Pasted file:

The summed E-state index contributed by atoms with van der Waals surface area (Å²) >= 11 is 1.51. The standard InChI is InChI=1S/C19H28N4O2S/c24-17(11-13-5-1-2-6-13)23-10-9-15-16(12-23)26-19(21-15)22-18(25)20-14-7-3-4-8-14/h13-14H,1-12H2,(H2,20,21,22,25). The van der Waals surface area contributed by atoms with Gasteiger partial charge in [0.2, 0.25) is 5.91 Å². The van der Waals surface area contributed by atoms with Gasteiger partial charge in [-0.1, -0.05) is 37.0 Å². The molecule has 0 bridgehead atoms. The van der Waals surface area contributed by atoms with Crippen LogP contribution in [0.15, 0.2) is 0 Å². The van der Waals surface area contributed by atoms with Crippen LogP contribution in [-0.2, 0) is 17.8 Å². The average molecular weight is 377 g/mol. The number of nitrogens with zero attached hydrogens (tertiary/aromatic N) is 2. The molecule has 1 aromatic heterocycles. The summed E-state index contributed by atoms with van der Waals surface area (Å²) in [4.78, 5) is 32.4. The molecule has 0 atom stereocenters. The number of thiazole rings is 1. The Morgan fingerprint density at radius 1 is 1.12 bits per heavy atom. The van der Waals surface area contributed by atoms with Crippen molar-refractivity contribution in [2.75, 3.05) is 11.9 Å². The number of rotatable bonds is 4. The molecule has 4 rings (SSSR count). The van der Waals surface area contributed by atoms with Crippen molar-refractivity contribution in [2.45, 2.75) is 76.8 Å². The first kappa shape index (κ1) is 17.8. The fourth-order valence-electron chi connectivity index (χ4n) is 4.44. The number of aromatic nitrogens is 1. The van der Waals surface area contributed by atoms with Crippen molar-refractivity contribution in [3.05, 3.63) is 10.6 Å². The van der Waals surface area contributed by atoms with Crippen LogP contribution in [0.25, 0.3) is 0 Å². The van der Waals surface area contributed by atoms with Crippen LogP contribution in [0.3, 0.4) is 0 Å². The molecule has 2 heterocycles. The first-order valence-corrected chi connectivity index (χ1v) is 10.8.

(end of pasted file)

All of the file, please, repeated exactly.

The summed E-state index contributed by atoms with van der Waals surface area (Å²) >= 11 is 1.51. The standard InChI is InChI=1S/C19H28N4O2S/c24-17(11-13-5-1-2-6-13)23-10-9-15-16(12-23)26-19(21-15)22-18(25)20-14-7-3-4-8-14/h13-14H,1-12H2,(H2,20,21,22,25). The van der Waals surface area contributed by atoms with Gasteiger partial charge in [0.2, 0.25) is 5.91 Å². The van der Waals surface area contributed by atoms with Gasteiger partial charge in [-0.1, -0.05) is 37.0 Å². The molecule has 0 bridgehead atoms. The van der Waals surface area contributed by atoms with Crippen LogP contribution in [0.15, 0.2) is 0 Å². The van der Waals surface area contributed by atoms with Crippen LogP contribution in [-0.2, 0) is 17.8 Å². The average molecular weight is 377 g/mol. The number of nitrogens with zero attached hydrogens (tertiary/aromatic N) is 2. The molecule has 1 aromatic heterocycles. The summed E-state index contributed by atoms with van der Waals surface area (Å²) in [4.78, 5) is 32.4. The molecule has 0 atom stereocenters. The number of thiazole rings is 1. The Morgan fingerprint density at radius 1 is 1.12 bits per heavy atom. The van der Waals surface area contributed by atoms with Crippen molar-refractivity contribution in [2.75, 3.05) is 11.9 Å². The number of rotatable bonds is 4. The molecule has 4 rings (SSSR count). The van der Waals surface area contributed by atoms with Crippen molar-refractivity contribution in [2.45, 2.75) is 76.8 Å². The first kappa shape index (κ1) is 17.8. The fourth-order valence-electron chi connectivity index (χ4n) is 4.44. The number of aromatic nitrogens is 1. The van der Waals surface area contributed by atoms with Crippen molar-refractivity contribution in [3.05, 3.63) is 10.6 Å². The van der Waals surface area contributed by atoms with Crippen LogP contribution in [0.25, 0.3) is 0 Å². The van der Waals surface area contributed by atoms with Crippen LogP contribution in [0.3, 0.4) is 0 Å². The molecule has 2 heterocycles. The first-order valence-corrected chi connectivity index (χ1v) is 10.8.